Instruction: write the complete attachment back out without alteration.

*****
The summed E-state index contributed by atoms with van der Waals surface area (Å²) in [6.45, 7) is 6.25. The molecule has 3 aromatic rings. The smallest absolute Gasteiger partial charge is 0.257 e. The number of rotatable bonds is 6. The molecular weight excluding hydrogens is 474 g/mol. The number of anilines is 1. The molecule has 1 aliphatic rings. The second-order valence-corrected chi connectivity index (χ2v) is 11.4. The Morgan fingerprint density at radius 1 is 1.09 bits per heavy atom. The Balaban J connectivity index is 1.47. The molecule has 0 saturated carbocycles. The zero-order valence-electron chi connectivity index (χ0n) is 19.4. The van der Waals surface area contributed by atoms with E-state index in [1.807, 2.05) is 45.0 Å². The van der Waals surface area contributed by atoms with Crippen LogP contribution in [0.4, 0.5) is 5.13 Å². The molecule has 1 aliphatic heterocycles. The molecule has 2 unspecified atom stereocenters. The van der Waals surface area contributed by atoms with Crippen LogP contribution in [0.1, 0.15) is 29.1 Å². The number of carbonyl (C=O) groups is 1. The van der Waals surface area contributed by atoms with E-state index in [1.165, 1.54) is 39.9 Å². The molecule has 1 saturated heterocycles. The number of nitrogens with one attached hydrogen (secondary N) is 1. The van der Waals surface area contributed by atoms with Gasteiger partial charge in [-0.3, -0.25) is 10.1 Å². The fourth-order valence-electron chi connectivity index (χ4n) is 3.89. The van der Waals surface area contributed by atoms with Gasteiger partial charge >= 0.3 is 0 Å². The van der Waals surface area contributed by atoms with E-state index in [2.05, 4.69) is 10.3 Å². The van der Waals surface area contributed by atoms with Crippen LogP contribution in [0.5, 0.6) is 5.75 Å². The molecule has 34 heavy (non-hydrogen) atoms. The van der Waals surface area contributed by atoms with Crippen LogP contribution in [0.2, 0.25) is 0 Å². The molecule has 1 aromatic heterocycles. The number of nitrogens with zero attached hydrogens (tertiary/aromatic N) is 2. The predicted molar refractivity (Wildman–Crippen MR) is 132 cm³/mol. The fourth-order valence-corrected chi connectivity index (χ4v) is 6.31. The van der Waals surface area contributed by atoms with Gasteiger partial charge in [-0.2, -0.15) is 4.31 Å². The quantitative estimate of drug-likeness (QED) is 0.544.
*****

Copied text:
The summed E-state index contributed by atoms with van der Waals surface area (Å²) in [6.45, 7) is 6.25. The molecule has 3 aromatic rings. The smallest absolute Gasteiger partial charge is 0.257 e. The number of rotatable bonds is 6. The molecular weight excluding hydrogens is 474 g/mol. The number of anilines is 1. The molecule has 1 aliphatic rings. The second-order valence-corrected chi connectivity index (χ2v) is 11.4. The Morgan fingerprint density at radius 1 is 1.09 bits per heavy atom. The Balaban J connectivity index is 1.47. The molecule has 0 saturated carbocycles. The zero-order valence-electron chi connectivity index (χ0n) is 19.4. The van der Waals surface area contributed by atoms with E-state index in [1.807, 2.05) is 45.0 Å². The van der Waals surface area contributed by atoms with Crippen LogP contribution in [0.4, 0.5) is 5.13 Å². The molecule has 1 aliphatic heterocycles. The molecule has 2 unspecified atom stereocenters. The van der Waals surface area contributed by atoms with Crippen LogP contribution in [0.1, 0.15) is 29.1 Å². The number of carbonyl (C=O) groups is 1. The van der Waals surface area contributed by atoms with E-state index in [1.165, 1.54) is 39.9 Å². The molecule has 1 saturated heterocycles. The number of nitrogens with one attached hydrogen (secondary N) is 1. The van der Waals surface area contributed by atoms with Gasteiger partial charge in [-0.3, -0.25) is 10.1 Å². The fourth-order valence-electron chi connectivity index (χ4n) is 3.89. The van der Waals surface area contributed by atoms with Gasteiger partial charge >= 0.3 is 0 Å². The van der Waals surface area contributed by atoms with E-state index in [2.05, 4.69) is 10.3 Å². The van der Waals surface area contributed by atoms with Crippen LogP contribution in [0.5, 0.6) is 5.75 Å². The molecule has 34 heavy (non-hydrogen) atoms. The van der Waals surface area contributed by atoms with Crippen LogP contribution in [0.2, 0.25) is 0 Å². The molecule has 1 aromatic heterocycles. The number of nitrogens with zero attached hydrogens (tertiary/aromatic N) is 2. The predicted molar refractivity (Wildman–Crippen MR) is 132 cm³/mol. The fourth-order valence-corrected chi connectivity index (χ4v) is 6.31. The van der Waals surface area contributed by atoms with Gasteiger partial charge in [-0.2, -0.15) is 4.31 Å². The quantitative estimate of drug-likeness (QED) is 0.544.